AMD has also quietly announced weaker TDP alternatives to its Ryzen 9 5900X and Ryzen 7 5800X desktop processors that will come on prebuilt systems. “Powered by the new Zen 3 core architecture and with a lower TDP of 65W, the Ryzen 9 5900 desktop processor and the AMD Ryzen 7 5800 will provide better performance to more users,” the company said in a statement. media advisory.
On the desktop side, Intel quietly unveiled a new S-class desktop processor, named Rocket Lake 11th generation. These chips are still built on the old 14nm node, but Intel has backported 10nm functionality to keep it competitive. Rocket Lake will support AI capabilities, 20 lanes of PCIe 4, and Intel Xe graphics. Unfortunately, the trade-off is that they’ll now be limited to just eight cores, putting them at a disadvantage in multithreaded performance compared to AMD.
Pile up against Apple and ARM
Intel and AMD’s strategy diverges dramatically when it comes to dealing with future threats. With the arrival of Apple in the PC processor sector with its M1 silicon for Mac, AMD and Intel are addressing new competitors in different ways.
At CES, Intel previewed its Alder Lake processor, which will be the company’s 12th generation silicon for laptops and desktops. Intel executives noted that unlike previous processors, Alder Lake will take a heterogeneous core approach, combining high-performance and high-performance cores in the same silicon.
If this sounds familiar to you, this is what cell phones have been doing for some time now with the big.LITTLE approach. And that’s also what Apple is doing with its processors for iPhone, iPad and now Mac.
Intel’s move has prompted a number of tech sites to postulate that it is in fact emulating Apple in order to compete with the Mac maker. For its part, Intel has never mentioned Apple or silicon M1 in its presentation at CES 2021; the company only used benchmarks to show how its newly announced mobile processors outperform those of rival AMD.
On the other hand, AMD takes a more holistic approach to Apple’s new competition. Although Mac products equipped with M1 rely on Apple’s proprietary integrated graphics architecture – a break from the use of AMD’s Radeon technology on Macs with discrete graphics – Lisa Su, CEO of AMD , still seemed optimistic about continuing a working relationship with the Cupertino, Calif.-based tech giant. .
“M1 is more about how much processing and innovation there is in the market,” Su said at a press briefing after her company’s CES opening address, which she titled . “This is an opportunity to innovate more – both in hardware and software – and it goes beyond [instruction set architecture]. “
She later added that there were still opportunities to work with Apple.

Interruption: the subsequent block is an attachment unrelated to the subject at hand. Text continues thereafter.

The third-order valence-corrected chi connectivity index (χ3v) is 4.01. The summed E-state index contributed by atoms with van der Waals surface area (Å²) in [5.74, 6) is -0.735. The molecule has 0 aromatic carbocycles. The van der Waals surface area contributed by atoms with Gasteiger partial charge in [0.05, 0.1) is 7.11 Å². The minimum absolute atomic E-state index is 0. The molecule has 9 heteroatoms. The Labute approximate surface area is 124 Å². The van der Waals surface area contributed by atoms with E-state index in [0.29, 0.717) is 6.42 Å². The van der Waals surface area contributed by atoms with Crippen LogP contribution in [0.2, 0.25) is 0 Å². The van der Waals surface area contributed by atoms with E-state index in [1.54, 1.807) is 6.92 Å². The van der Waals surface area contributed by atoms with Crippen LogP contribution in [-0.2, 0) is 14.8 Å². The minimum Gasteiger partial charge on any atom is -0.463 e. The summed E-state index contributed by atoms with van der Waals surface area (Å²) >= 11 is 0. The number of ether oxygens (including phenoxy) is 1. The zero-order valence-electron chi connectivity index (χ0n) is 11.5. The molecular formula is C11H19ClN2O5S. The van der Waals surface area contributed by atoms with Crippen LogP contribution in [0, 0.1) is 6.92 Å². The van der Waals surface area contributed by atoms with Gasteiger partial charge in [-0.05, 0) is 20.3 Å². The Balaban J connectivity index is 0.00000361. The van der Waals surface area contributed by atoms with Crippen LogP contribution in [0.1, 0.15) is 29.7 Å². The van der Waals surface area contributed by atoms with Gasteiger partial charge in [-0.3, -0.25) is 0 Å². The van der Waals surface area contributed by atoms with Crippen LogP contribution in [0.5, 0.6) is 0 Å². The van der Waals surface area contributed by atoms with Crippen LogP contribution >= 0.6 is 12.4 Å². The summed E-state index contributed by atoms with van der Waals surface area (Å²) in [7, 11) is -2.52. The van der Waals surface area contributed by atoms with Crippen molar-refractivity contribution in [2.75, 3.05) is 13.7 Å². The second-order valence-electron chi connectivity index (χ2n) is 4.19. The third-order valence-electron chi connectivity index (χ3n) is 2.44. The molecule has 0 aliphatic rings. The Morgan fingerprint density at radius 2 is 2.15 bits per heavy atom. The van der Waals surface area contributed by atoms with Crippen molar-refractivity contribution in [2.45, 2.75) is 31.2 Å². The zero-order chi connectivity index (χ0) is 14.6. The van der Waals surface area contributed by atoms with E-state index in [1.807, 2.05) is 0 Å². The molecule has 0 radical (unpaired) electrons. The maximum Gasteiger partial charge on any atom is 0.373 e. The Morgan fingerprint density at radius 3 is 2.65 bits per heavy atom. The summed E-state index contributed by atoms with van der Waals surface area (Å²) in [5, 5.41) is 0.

“From our perspective, there is still innovation in the PC space,” she continued. “We expect to see more specialization over the next few years, and this allows for more differentiation. But Apple continues to work with us as a graphics partner. And we work with them.
By switching to the ARM-based M1 processor, Apple had actually re-established its working relationship with rival AMD Nvidia – it was Nvidia that last year bought the ARM business from Softbank.
And while AMD is best known for its discrete Radeon GPUs in the discrete graphics space, the company seems more open to licensing intellectual property. Prior to CES, there were rumors that Samsung might launch new high-end processors based on Exynos ARM for certain models of its Galaxy smartphone company which uses AMD’s integrated graphics architecture.
Potentially, AMD could also look to Apple to license its Radeon architecture as part of a future M-series silicon, further strengthening the two companies’ GPU partnership.
AMD takes more momentum
Although traditionally considered the underdog of silicon, AMD’s recent architectural advancements in processing and graphics technology make it an attractive choice among gamers and PC enthusiasts. But more than that, it’s increasingly becoming a must-have option on basic laptops for work and gaming.
Intel’s response this year is a move to an Alder Lake 10nm processor that will launch later this year with an improved SuperFin process that combines faster transistors and improved capacitors, the company said. It made good sense for the company to focus on the more exciting developments to come, but it certainly gave AMD an opportunity to take hold and further capture the laptop market.
While AMD’s announcements have been much less explosive than they were last year, they position the company well to move into the rest of 2021 with even more momentum. With Intel announcing a change in leadership and considering factory outsourcing, the ball is in Intel’s court. He’s got to make the rest of his 10nm transition a smash hit, or he’s in trouble.